There was another call this morning. This time it was from the Kidney Center. They had been surprised to see my mother show up for treatment. They discussed a feeding tube with her. They discussed hospice care. They suggested discontinuing treatment. They wondered what I thought. After all, I have that damn power of attorney. I told them that one of their own doctors had told my mother that there was hope. Yes, hope for a day, a week. They didn’t think that she would live out the month even with treatment. There was a meeting later this afternoon with all of the Kidney Center staff. They would discuss my mother’s case at that time and call me later.
It was determined that treatment was no longer of any benefit to my mother. She could continue to receive treatments, but at this point, they may do more harm than good. A feeding tube would enable her to have a little more time, but my mother had already said that she didn’t want to go that route. Did I want them to talk to her and arrange hospice treatment or would I prefer to tell her myself?
Tonight T and I went to tell my mother that there was no longer any hope. A few days, a week, a month at best. We entered her room, and she was sleeping. I woke her up and asked how she was feeling. She was groggy for a while, and we three sat and watched HGTV. I didn’t know how to begin this conversation. I was at a loss. T finally began talking. Quietly we explained everything. She just looked at us. What do you say when someone tells you that it’s real, you are now dying? Mom, this is it. There isn’t anything left to do. I told her that I wanted the time she had left to be comfortable and full of family and friends rather than more and more medical care. I told her what to expect physically. There should be no pain. It would be peaceful. (I pray to God.) I asked her if there was anything she wanted.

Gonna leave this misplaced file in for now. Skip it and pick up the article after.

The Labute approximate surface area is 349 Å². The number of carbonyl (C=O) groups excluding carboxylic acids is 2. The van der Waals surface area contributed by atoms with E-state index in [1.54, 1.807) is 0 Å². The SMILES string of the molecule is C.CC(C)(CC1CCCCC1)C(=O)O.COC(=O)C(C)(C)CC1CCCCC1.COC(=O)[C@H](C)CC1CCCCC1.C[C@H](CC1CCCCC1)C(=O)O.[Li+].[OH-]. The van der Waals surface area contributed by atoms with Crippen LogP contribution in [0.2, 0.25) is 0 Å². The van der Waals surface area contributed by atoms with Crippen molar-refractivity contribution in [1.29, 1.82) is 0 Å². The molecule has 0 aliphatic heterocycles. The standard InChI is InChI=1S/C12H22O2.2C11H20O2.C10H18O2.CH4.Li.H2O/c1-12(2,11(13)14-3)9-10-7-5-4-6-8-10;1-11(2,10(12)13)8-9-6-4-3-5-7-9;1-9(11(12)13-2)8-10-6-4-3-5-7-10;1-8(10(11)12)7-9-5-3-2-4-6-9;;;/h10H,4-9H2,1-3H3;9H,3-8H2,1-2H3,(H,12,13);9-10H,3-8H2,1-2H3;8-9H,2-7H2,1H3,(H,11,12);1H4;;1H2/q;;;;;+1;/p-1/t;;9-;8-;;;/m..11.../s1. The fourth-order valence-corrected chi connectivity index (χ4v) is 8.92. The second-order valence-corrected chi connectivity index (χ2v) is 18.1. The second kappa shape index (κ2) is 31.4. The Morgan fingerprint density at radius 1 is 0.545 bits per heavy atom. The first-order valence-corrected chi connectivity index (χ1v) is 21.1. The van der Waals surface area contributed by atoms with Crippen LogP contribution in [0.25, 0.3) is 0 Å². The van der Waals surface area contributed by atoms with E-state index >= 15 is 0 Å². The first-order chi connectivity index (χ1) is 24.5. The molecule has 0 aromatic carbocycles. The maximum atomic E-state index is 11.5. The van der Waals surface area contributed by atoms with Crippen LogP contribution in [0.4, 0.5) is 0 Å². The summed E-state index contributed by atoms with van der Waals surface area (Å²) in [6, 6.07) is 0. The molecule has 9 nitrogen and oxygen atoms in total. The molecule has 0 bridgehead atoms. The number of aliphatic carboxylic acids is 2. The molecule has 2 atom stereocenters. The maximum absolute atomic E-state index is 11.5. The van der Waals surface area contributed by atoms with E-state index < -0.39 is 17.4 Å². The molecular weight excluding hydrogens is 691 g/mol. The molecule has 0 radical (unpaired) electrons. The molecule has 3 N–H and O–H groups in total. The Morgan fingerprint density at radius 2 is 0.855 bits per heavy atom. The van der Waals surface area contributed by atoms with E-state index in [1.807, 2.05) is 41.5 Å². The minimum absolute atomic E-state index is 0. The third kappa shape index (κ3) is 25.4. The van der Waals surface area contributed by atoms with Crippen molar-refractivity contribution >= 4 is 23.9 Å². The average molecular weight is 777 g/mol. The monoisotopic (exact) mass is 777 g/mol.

She asked me if I believed in Heaven and Hell. I told her no, I don’t. I said, “I believe life is Hell enough, what waits on the other side is Peace.”
As T and I drove home, he told me that when I had stepped out to talk to the nurse, my mom had asked him if I was OK. He told her that this was not easy for me. She is all I have left of my family. When she is gone, I don’t have anyone else left of my family. He told her that I was carrying a burden of guilt, because I didn’t want her to think that I was responsible for ending her treatments. She said, “Why would Pam think that?” He reminded her of what she had said the previous day, and asked her not to say such things again. He told her that we would do our best to care for her, and asked her to leave me with peace. I was shocked by what he told me. I didn’t know he would defend and protect me in such a way, and I loved him for being able to say the words that I was not able to speak.